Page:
Out-Of-The-Box Ways To Learn The ABC’s

Play a word or letter game. If you are unfamiliar with letters, there are informal ways to become familiar with the letters of the alphabet other than the alphabet song or memorizing the letters by rote. Learning them through games, and need, helps to create a purpose. Not only can it be fun, it can be a wonderful way to prevent unnecessary frustration.

What’s In A Name?: The letters of a person’s name is important in a variety of way, so it makes it a great place to begin the letter learning process. People learn best if they have a purpose or a need. You need to know you name, and how to write and spell it, and that offers purpose. The link provided offers hints and tips for short names or names that do not offer very many words. It’s a lot of fun to find out what’s in your name.

Letter matching games: Make your own letter matching game by cutting blank index cards in half and writing a matching letter on both sides. The letter can be the same or one can be capitalized and the other lower case. Another option is to put a letter on one side and a picture that begins with that letter on the other. Pictures can be printed, drawn, cut from magazines or mail, stamped, etc..

Letter matching word games: For this game you can use a set of ABC cards, blocks, dice, magnetic letters, letter tiles, etc. and a way to keep the letters hidden. Cards can be turned over.

How To Play: Choose a letter, then ask the player to find an object around the house that begins with that letter. Players who do not wish to hunt for objects can name something that begins with that letter.

Optional: Someone can write the letters and words used down in ABC order.

Words within Words games: This is a fun way to use letters in random ways, it is open-ended and encourages players to think in a creative way. Dictionary skills can get a little workout too, if players choose to use one.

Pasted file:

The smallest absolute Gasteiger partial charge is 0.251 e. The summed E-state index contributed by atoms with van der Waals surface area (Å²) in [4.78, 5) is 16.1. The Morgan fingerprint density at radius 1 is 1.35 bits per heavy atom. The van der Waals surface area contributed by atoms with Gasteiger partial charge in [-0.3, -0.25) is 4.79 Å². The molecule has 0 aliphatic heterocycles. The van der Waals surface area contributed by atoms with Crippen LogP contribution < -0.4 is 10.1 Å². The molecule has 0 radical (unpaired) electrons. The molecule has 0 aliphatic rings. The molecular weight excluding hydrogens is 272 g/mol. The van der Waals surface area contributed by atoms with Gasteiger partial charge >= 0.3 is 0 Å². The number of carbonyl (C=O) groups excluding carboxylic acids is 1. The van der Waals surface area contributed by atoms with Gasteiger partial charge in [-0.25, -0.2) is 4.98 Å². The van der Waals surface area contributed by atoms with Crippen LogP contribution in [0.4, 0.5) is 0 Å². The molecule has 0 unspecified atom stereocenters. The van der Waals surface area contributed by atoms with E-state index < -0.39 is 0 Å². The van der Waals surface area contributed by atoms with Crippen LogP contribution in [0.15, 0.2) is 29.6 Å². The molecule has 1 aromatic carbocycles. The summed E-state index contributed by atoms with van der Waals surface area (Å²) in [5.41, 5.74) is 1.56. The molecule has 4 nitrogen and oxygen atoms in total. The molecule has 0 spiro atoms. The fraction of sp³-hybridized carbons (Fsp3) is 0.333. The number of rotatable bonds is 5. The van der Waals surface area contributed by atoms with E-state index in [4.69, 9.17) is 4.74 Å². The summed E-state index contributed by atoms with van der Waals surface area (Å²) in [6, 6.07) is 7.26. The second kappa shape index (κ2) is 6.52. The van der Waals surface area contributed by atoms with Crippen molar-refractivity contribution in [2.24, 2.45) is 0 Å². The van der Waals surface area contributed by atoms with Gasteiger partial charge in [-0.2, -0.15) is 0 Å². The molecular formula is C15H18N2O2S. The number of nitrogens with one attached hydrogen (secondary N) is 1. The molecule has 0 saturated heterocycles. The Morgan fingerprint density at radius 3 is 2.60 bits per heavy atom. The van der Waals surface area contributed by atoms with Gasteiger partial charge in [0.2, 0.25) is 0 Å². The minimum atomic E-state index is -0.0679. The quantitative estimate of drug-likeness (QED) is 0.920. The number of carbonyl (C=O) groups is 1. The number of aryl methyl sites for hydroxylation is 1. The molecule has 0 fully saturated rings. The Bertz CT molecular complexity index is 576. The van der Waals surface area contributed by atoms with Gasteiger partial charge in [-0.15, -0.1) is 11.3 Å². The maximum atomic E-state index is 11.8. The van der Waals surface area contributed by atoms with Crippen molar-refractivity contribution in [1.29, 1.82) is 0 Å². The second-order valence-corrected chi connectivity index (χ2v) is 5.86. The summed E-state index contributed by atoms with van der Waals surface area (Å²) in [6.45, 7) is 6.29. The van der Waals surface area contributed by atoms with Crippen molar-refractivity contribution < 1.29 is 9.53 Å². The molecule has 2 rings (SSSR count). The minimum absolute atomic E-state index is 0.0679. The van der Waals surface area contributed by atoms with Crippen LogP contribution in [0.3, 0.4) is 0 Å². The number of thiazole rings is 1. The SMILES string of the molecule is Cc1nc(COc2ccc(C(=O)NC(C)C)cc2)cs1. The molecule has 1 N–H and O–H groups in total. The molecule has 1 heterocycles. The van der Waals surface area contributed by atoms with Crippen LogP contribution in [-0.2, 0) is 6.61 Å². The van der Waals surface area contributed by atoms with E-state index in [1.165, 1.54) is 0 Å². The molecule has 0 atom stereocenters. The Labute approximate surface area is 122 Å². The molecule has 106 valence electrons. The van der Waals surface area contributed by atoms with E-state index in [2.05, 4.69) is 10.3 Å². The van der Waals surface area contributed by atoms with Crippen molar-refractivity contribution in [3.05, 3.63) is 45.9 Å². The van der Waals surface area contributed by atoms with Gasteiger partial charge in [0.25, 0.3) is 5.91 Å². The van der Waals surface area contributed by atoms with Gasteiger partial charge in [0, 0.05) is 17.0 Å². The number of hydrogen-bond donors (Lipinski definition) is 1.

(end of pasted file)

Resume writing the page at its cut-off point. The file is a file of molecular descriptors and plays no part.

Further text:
I Spy Games: Letter Version: This is a easy and fun game that can be played anywhere and offers players a chance to use their observations skills.

How to play: The player asking looks around, and once they make a choice, they say, “I spy something that begins with the letter “?” “. Other players get to guess the thing that begins with the chosen letter. The player that guesses correctly gets to choose the next item, and play continues. Alternately, a busy picture can be used to play the game.

Note: Look in your library, book store, or yard sale for books like: I Spy, Look Alike, and Search & Find.

Guess My Word (Hangman): This is a fun game that can be played by two or more players. One way to help inexperienced players is to choose a category (holiday, season, snack foods, animals) or a give them a list of words to choose from. Other players should not look at the list to keep it as fair as possible. A list can be made before hand. The list can be made using voice to text, someone can write it, or a book can be offered. As players get better at the game, written lists can be eliminated from the game. Keep it fun and friendly.

Active Alphabet: This game is great for active learners (people who like to move as they learn). It’s played with simple items, and needs some space so players can move around freely. It’s a great way to learn what sounds things make, so it can be played with very young children. This can be played indoors or out.

Rainbow Codes: This fun game is great for improving reading and writing skills while adding an element of science to the activity.

Play Granny’s Handbag – Sharpen your memory skills with this ABC Memory game. It is great for multiple players of any age.

How To Play: Write down all the letters of the alphabet on a piece of paper, or digitally, then starting from A or Z, players take turns adding items, in ABC order, to the “handbag”. Upon each player’s turn, they must recite all the items mentioned in order, and add their own item to the “handbag”. One player is needed to keep track of the items being added to the “handbag”, and keep the list hidden from the other players. The word keeper can play too, if they hide the words as they recite them in order. This a great way to build memory skills, and learn the order of the alphabet, forward or backward.

There are lots of commercial games on the market to choose from as well.

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